John Ireland (1879-1962) wrote only a small number of works for the organ, but his life centered around the instrument, more than might be imagined from the modest output for the instrument.
As a student at the Royal College of Music he was a student of Charles V. Stanford, and the organ was Ireland's second study. He took lessons from Sir Walter Parratt (later Organist of St. George's, Windsor), and spent several years as his teacher's assistant at Holy Trinity, Sloane Street.
Ireland later served as organist of St. Luke's, Chelsea, and was devoted to the Anglo-Catholic ritual there.
As a composer, he was active in many formats, and his organ music for the most part dates from the early part of his career. His last compostion was the "Mediatation on John Keble's Rogationtide Hymn," and dates from 1958.
His liturgical works include the famous anthem, "Greater love hath no man, as well as the Communion Service in C, and the Morning and Evening Service in F.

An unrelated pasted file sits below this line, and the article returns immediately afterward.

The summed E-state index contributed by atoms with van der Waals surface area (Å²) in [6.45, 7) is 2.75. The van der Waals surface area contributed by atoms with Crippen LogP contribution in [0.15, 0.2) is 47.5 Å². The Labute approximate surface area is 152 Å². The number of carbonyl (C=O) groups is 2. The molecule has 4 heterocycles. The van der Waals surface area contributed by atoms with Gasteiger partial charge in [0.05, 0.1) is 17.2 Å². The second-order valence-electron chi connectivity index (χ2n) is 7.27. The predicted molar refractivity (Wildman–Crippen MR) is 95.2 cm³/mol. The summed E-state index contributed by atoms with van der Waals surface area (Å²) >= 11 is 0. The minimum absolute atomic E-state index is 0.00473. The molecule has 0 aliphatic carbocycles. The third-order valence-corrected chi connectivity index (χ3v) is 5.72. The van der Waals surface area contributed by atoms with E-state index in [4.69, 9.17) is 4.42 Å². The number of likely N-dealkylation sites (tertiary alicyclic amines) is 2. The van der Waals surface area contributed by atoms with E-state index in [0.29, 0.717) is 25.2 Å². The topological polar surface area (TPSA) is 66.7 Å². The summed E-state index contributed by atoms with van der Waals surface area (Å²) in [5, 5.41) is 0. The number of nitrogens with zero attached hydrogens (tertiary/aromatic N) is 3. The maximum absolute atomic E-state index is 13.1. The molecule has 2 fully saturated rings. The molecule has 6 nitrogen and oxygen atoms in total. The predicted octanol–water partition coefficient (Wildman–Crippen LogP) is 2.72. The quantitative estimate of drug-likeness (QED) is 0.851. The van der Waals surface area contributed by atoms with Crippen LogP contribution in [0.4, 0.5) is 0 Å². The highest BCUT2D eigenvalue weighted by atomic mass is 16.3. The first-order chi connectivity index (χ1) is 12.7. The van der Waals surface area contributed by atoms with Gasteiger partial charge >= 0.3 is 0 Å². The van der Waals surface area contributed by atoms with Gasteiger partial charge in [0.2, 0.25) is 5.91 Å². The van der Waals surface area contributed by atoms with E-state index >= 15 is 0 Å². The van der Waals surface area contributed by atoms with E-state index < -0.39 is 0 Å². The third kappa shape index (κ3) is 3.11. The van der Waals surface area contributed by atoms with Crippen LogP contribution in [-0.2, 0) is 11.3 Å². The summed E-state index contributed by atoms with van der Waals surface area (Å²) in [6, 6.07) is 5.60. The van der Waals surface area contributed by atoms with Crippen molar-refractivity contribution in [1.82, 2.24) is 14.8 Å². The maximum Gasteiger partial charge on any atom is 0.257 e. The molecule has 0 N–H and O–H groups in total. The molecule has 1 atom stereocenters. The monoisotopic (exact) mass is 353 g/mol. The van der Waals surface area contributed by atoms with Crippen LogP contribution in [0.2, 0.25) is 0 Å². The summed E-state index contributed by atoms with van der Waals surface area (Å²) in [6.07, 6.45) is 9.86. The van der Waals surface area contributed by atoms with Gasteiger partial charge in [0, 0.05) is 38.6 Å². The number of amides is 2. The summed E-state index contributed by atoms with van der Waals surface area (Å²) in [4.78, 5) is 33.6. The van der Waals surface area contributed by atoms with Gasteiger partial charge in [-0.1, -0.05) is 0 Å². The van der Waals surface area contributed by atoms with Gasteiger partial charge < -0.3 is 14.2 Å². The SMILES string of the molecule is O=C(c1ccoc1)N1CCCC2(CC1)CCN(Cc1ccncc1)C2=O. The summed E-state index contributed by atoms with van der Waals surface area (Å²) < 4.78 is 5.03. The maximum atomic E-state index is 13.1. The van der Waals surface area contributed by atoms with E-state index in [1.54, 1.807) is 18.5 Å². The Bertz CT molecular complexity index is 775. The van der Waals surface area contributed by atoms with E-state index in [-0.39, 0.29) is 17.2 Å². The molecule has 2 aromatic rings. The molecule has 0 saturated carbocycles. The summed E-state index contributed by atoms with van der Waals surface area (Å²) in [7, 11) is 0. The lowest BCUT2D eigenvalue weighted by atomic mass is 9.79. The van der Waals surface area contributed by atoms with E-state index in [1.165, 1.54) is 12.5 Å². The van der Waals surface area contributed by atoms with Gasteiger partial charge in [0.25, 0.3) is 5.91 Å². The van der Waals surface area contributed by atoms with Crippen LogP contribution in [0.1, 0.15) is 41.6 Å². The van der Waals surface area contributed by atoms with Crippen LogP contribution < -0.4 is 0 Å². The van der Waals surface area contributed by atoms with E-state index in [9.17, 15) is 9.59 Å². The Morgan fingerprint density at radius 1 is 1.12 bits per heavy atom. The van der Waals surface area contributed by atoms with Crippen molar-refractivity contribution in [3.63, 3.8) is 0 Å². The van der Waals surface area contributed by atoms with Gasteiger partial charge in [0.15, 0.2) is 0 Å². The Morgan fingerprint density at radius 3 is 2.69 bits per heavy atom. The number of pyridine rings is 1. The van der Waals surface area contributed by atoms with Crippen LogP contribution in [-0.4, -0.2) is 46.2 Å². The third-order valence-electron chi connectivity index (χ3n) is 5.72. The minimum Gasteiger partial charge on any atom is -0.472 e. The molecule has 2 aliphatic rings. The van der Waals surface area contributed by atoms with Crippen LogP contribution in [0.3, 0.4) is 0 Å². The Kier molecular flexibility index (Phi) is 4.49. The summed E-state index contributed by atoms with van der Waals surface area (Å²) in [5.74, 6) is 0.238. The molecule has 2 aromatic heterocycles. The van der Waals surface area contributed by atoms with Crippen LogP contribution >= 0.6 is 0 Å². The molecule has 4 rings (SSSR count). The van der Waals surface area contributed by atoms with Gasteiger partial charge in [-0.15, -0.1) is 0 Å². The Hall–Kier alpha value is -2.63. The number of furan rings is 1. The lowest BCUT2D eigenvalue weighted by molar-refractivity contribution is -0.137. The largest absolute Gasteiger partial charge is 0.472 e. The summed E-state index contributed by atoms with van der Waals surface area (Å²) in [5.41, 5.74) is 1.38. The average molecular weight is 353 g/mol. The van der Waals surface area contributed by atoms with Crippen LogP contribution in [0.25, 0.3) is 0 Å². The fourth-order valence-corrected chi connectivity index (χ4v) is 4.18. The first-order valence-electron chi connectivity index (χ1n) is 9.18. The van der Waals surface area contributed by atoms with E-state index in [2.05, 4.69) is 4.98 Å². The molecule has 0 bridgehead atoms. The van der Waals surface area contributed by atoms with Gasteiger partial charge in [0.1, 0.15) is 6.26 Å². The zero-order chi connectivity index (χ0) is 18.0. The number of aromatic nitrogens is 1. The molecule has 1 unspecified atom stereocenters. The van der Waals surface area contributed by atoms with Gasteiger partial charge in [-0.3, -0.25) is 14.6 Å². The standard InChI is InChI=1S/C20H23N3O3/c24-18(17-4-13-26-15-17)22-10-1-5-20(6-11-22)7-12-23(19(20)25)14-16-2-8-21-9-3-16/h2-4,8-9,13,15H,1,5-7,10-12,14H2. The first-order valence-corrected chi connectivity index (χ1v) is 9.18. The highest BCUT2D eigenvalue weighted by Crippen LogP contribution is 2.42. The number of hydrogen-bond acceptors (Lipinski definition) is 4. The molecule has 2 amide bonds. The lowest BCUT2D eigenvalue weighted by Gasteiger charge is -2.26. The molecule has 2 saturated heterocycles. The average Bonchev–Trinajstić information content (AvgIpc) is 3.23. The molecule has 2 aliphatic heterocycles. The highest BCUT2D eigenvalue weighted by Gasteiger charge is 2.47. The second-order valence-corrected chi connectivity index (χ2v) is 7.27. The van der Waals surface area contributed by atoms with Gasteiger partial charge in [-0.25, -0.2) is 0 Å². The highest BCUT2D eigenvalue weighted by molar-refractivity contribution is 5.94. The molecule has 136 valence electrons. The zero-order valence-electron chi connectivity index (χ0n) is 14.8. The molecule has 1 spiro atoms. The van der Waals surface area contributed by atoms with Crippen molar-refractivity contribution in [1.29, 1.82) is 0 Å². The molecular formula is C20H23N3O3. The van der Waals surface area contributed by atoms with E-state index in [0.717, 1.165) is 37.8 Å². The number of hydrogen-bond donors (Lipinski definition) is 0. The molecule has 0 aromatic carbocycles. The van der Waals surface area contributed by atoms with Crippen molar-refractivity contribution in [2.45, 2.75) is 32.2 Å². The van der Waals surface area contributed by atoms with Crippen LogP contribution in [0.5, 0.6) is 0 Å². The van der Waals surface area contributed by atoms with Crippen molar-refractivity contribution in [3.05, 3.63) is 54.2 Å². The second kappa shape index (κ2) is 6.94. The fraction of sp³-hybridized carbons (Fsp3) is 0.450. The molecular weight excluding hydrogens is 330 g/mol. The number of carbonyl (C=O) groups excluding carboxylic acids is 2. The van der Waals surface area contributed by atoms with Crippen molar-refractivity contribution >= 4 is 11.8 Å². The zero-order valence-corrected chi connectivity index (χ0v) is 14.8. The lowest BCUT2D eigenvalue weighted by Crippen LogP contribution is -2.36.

"The Holy Boy," is a famous work, and was transcribed/arranged by Ireland for several formats, including a lovely organ arrangement.
"Sursum corda" (Lift up your hearts) was published by Novello in 1911, and is dedicated to "Sir Walter Parratt, MVO."
It is a romantic utterance that uses the Swell Diapason as accompaniment to the 8' Flute on the Great, and the 8' Clarinet on the Solo.
I played this in the "classic English manner," sticking to the composer's registrations, and not as I might "play it in a service"!
Meaning - no Swell strings... ;-)